Kamala Kahn can be in the the thick of taking down a giant bird clone of Edison and still be the realest superhero ever conceived. That is why it’s hard not to talk about this comic without being glowing and positive from the moment you finish the last pages of the issue.

So, as I said, Kamala finally takes down the bird-clone of Edison that has been stealing kids in order to make a green-power source to save the world from its overpopulation and pollution problems. However, she can’t do it alone. Her best friend being turned into a battery, Lockjaw in serious danger, and a giant robot bearing down on the friends she assembled to take out Edison, Kamala is in serious trouble and unable to save all three.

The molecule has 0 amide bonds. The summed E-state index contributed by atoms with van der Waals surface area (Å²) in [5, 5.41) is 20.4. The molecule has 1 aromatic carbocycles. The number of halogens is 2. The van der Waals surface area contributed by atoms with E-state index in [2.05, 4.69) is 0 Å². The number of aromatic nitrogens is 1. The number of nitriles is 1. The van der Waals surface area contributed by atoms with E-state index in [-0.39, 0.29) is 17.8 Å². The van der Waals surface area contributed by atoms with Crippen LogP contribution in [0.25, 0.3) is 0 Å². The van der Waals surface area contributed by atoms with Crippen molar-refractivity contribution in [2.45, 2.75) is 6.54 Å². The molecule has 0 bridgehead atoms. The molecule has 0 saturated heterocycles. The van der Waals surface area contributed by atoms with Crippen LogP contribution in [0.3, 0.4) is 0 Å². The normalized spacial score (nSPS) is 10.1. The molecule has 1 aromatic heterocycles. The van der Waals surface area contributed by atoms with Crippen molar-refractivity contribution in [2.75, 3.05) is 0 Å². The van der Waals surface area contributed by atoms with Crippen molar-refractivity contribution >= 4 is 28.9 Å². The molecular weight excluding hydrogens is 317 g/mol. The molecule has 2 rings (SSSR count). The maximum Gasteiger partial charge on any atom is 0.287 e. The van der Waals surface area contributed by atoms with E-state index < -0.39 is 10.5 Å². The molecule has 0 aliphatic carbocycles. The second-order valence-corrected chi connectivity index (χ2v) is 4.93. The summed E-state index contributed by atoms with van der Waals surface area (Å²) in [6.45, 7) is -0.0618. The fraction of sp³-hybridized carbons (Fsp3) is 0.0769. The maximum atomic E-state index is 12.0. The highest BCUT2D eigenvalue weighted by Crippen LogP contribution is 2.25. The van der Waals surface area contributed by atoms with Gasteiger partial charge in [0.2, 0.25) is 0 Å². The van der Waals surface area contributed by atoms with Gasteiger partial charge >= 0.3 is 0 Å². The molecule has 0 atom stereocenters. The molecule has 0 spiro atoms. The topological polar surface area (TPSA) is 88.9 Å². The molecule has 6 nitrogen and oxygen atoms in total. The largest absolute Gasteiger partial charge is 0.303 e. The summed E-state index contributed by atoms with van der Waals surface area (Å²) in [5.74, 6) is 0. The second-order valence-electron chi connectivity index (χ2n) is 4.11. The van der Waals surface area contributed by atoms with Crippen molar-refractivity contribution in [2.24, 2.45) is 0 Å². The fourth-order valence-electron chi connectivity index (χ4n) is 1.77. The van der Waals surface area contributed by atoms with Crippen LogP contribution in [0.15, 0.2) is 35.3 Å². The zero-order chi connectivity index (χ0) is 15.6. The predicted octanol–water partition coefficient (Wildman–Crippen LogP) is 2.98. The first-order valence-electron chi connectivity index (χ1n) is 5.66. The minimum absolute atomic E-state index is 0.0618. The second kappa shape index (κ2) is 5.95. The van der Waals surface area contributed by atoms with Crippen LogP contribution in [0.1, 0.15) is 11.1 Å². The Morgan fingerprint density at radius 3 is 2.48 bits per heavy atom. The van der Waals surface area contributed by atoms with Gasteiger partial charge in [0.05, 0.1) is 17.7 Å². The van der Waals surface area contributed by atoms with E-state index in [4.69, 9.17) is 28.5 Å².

“This is too big for one person,” she says in the midst of a battle she’s about to lose, “I thought I could handle it all on my own… but wanting to handle it and actually handling it are two different things.” So she calls for back-up, with the police coming in just in the nick of time to keep everyone safe.

And while I’m totally enthralled by the action, Kamala’s thoughts make me think about all the stressful things in my life, and I realize that I go through the same things. Sure, I’m not a superhero with bendy and embiggening powers, but I — as well as a lot of the readers, I’m sure– have trouble asking for help because I always think I can handle the problem.

Kamala is such an excellent role model for teenagers and adults alike. Not only is the storyline consistently funny and action-packed from issue to issue, it engages the reader to think of their own lives and how it relates to her… which sort of makes you feel like a superhero in the long run.

So, for an eleventh, and unprecedented, time I give ‘Ms. Marvel’:


Story by G. Willow Wilson
Art by Adrian Alphona